Ansett Worldwide, the only one of Hawaiian Airlines' three aircraft lessors to have its restructured agreements approved by U.S. Bankruptcy Court, has filed a proof of claim seeking more than $110 million in damages.
The Seattle-headquartered lessor, which agreed to modify its leases following the airline's Chapter 11 reorganization filing on March 21, said it will suffer losses of more than $91.1 million for modifying its agreements on the seven Boeing 767s it has leased to Hawaiian on 18-year contracts. In addition, Ansett said it likely will experience a loss of $18.9 million as a result of the rejection of a 767 that was due for delivery to Hawaiian in May.
Ansett's proof of claim, although necessary to be filed by creditors, occurred early in the reorganization process. Normally, the court asks creditors to file such claims after a plan of reorganization is filed and a disclosure statement provides the financial condition of the company.
Ansett revealed in its proof of claim that Hawaiian was paying $575,000 a month to lease three of the 767s and $585,000 monthly for the other four planes. The discrepancy in the prices was due to the timing of the start of the leases.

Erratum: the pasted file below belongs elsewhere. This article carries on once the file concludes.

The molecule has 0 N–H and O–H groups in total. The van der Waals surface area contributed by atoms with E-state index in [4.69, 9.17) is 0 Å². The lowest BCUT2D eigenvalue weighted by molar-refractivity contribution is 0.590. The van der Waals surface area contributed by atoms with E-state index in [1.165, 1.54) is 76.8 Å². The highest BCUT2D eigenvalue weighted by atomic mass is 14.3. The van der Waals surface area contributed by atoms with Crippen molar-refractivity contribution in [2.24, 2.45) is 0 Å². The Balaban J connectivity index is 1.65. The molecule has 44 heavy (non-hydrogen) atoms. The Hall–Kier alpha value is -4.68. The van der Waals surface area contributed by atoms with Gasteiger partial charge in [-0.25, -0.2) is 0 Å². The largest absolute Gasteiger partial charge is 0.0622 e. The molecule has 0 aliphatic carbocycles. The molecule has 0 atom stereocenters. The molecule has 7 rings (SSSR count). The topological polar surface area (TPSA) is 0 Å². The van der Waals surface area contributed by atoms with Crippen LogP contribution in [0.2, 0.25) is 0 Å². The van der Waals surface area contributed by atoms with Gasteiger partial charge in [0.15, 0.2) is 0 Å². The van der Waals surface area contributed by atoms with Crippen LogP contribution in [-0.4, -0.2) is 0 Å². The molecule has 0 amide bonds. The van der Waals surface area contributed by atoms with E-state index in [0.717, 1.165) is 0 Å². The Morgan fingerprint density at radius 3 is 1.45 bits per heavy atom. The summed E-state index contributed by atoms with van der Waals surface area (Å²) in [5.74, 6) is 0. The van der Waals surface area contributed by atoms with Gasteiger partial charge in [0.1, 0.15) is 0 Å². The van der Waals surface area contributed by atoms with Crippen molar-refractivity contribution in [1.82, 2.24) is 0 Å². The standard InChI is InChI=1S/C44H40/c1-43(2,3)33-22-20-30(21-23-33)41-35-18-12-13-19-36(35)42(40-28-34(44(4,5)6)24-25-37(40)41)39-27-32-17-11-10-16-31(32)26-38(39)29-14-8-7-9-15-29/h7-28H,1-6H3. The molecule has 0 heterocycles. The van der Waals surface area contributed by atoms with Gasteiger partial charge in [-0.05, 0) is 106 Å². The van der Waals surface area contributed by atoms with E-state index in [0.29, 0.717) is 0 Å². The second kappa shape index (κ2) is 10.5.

Under the modified agreement, which includes incremental rent increases, Hawaiian now will pay Ansett $375,000 a month for the first 15 months, $425,000 a month for the next 45 months, $475,000 a month for the following 36 months, and $525,000 a month for whatever time is left in the respective contracts.
Ansett said the $18.9 million in damages it is suffering from the rejection of the one aircraft includes about $1.2 million for two months of down time. It also includes costs associated with remarketing the aircraft, such as interior reconfiguration, paint and legal fees; costs associated with buyer-furnished equipment, which could include seats and the entertainment system; galleys and laboratories; and the difference between the present value of the rent in the rejected lease and the income it would have provided during the length of the contract.
In another development, Bankruptcy Court Judge Robert Faris approved yesterday a third 30-day extension with lessor International Lease Financial Corp. for Hawaiian to complete the restructuring of its leases on four 767s. The new extension expires Aug. 31.
Boeing Capital Corp.'s lease on 13 Boeing 717s and three 767s is due to expire July 31 and no extension agreement has been reached.
However, Boeing Capital spokesman Russ Young said yesterday "we don't think an extension will be a real issue."